Thanks to the rapid pace of urbanisation, the city’s rockscapes are endangered But thankfully, there are still some citizens who care enough for themNeha Alluri firstname.lastname@example.org
The Deccan Plateau, stretching over the entire Indian peninsula, is made of grey granite, one of the oldest and hardest rock formations in the world. Steaming lava cools, crystallises and pushes against the earth’s crust to form some magnificent rocks.
Hyderabad, however, is losing its prehistoric rocks as it grows into an urban city. As one of India’s booming IT hubs, it has towering software companies and shiny new buildings. Thanks to its growing economy, most of its rocks have disappeared. But there are still some Hyderabadis who are trying to preserve some of these rocks.
Entrepreneur Navall Girri is one of them. He tells us about his property in Banjara Hills that is now a luxury apartment. The most striking parts of the building are the huge boulders that jut out from the walls of the parking lot and the massive ones that sit so stunningly in his garden. “The property has so many beautiful rocks and old trees that we didn’t want to bring it down. We also wanted to maintain the unevenness of the land. So we racked our brains to come up with a plan that wouldn’t tamper with the trees or the land, something original, unlike the ones that already exist in Hyderabad,” he said.
The Girris finally decided to opt for a younger artist— one that would be flexible and ready to experiment. Vivek Vijayshankar, a Bengaluru-based, was a promising choice. “We were really looking for something different, but practical,” Girri explained.
“I am a conscious, old-school Hyderabadi,” he said, chuckling. “So I wanted to keep the most treasured part of Hyderabad from being destroyed,” he added.
The Girris have left most of the rocks on their property untouched, only building around them. “Hyderabad is the city of rocks, and only then the city of pearls,” said Girri, grinning. “It wasn’t just us. Vijayshankar agreed too. He felt the rocks should be a part of the plan as well. But it was definitely not easy to build. It took a lot of planning and effort,” he said.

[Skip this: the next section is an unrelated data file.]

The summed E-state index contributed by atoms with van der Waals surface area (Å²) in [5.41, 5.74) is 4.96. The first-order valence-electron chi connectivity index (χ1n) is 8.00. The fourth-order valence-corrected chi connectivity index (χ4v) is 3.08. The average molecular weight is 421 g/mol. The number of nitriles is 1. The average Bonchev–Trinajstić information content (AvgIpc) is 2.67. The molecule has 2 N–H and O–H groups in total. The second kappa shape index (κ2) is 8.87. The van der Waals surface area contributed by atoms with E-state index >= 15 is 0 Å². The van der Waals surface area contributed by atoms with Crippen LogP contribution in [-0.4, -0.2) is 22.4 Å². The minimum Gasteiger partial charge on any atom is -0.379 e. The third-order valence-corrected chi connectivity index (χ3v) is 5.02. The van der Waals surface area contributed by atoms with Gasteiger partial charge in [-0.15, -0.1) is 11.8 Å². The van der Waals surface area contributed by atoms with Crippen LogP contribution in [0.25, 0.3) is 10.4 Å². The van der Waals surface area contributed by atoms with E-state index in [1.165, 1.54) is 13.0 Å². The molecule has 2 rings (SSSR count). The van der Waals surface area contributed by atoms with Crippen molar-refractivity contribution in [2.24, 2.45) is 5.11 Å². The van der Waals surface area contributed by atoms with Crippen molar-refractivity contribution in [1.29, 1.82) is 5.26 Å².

Besides the Girris, Narendra Luther, a retired IAS officer, also has a house in Banjara Hills that is built around a massive 25 feet-high rock. Even with several boulders in the compound, his house was built without destroying a single one. Luther is the president of the Society to Save Rocks — an organisation that aims to preserve rock formations in the Deccan Plateau. Having started in 1992, it has grown to include 300 members today. Among others, it won the Heritage Award in 2003 and the National Tourism Award in 2003 for being the best NGO in Tourism.
Though geologists estimate that the rock formations in Hyderabad are around 2,500 million years old, landowners and developers have turned a blind eye. Some may argue that development is inevitable but our own Hyderabadis have given us food for thought. Be it for the aesthetic appeal or for the environment, let’s hope the city has some of its rocks left in a decade from now.
Notable rock formations in the city
1. Hillocks around Durgam Cheruvu, a lake between Jubilee Hills and Hi-tec
2. Rock Park, Old Bombay Road, Gachibowli
3. Bear’s Nose, Cyber Towers, HITEC city
4. The Mushroom Rock, University of Hyderabad, Gachibowli
5. Cliff Rock, Road no.46, Jubilee Hills